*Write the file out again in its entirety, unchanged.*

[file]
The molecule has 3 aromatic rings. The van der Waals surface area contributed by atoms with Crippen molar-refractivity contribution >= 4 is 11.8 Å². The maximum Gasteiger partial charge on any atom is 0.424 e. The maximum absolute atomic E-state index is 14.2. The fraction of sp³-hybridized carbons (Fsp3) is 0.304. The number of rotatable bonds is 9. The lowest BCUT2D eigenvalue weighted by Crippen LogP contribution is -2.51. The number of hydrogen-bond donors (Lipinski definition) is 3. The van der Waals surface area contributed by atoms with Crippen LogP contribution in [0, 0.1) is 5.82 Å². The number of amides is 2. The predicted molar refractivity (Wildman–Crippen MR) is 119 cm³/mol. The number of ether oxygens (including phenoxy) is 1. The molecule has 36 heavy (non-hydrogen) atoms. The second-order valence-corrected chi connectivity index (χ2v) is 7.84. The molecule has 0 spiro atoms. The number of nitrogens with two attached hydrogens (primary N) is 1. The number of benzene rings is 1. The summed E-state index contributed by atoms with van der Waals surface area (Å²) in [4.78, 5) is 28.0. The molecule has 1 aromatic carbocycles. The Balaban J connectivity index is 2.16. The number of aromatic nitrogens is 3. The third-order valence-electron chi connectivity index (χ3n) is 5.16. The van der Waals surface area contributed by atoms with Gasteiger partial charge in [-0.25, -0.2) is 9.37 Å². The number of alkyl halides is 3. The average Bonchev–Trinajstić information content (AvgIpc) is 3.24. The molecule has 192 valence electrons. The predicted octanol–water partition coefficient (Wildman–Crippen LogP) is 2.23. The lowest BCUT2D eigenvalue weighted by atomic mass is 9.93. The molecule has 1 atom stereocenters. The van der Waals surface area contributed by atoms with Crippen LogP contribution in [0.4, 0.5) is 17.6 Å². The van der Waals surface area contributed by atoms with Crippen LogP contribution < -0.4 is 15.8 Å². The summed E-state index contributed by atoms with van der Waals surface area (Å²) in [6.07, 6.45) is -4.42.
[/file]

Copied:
The molecule has 3 aromatic rings. The van der Waals surface area contributed by atoms with Crippen molar-refractivity contribution >= 4 is 11.8 Å². The maximum Gasteiger partial charge on any atom is 0.424 e. The maximum absolute atomic E-state index is 14.2. The fraction of sp³-hybridized carbons (Fsp3) is 0.304. The number of rotatable bonds is 9. The lowest BCUT2D eigenvalue weighted by Crippen LogP contribution is -2.51. The number of hydrogen-bond donors (Lipinski definition) is 3. The van der Waals surface area contributed by atoms with Crippen LogP contribution in [0, 0.1) is 5.82 Å². The number of amides is 2. The predicted molar refractivity (Wildman–Crippen MR) is 119 cm³/mol. The number of ether oxygens (including phenoxy) is 1. The molecule has 36 heavy (non-hydrogen) atoms. The second-order valence-corrected chi connectivity index (χ2v) is 7.84. The molecule has 0 spiro atoms. The number of nitrogens with two attached hydrogens (primary N) is 1. The number of benzene rings is 1. The summed E-state index contributed by atoms with van der Waals surface area (Å²) in [4.78, 5) is 28.0. The molecule has 1 aromatic carbocycles. The Balaban J connectivity index is 2.16. The number of aromatic nitrogens is 3. The third-order valence-electron chi connectivity index (χ3n) is 5.16. The van der Waals surface area contributed by atoms with Gasteiger partial charge in [-0.25, -0.2) is 9.37 Å². The number of alkyl halides is 3. The average Bonchev–Trinajstić information content (AvgIpc) is 3.24. The molecule has 192 valence electrons. The predicted octanol–water partition coefficient (Wildman–Crippen LogP) is 2.23. The lowest BCUT2D eigenvalue weighted by atomic mass is 9.93. The molecule has 1 atom stereocenters. The van der Waals surface area contributed by atoms with Crippen LogP contribution in [0.4, 0.5) is 17.6 Å². The van der Waals surface area contributed by atoms with Crippen LogP contribution < -0.4 is 15.8 Å². The summed E-state index contributed by atoms with van der Waals surface area (Å²) in [6.07, 6.45) is -4.42.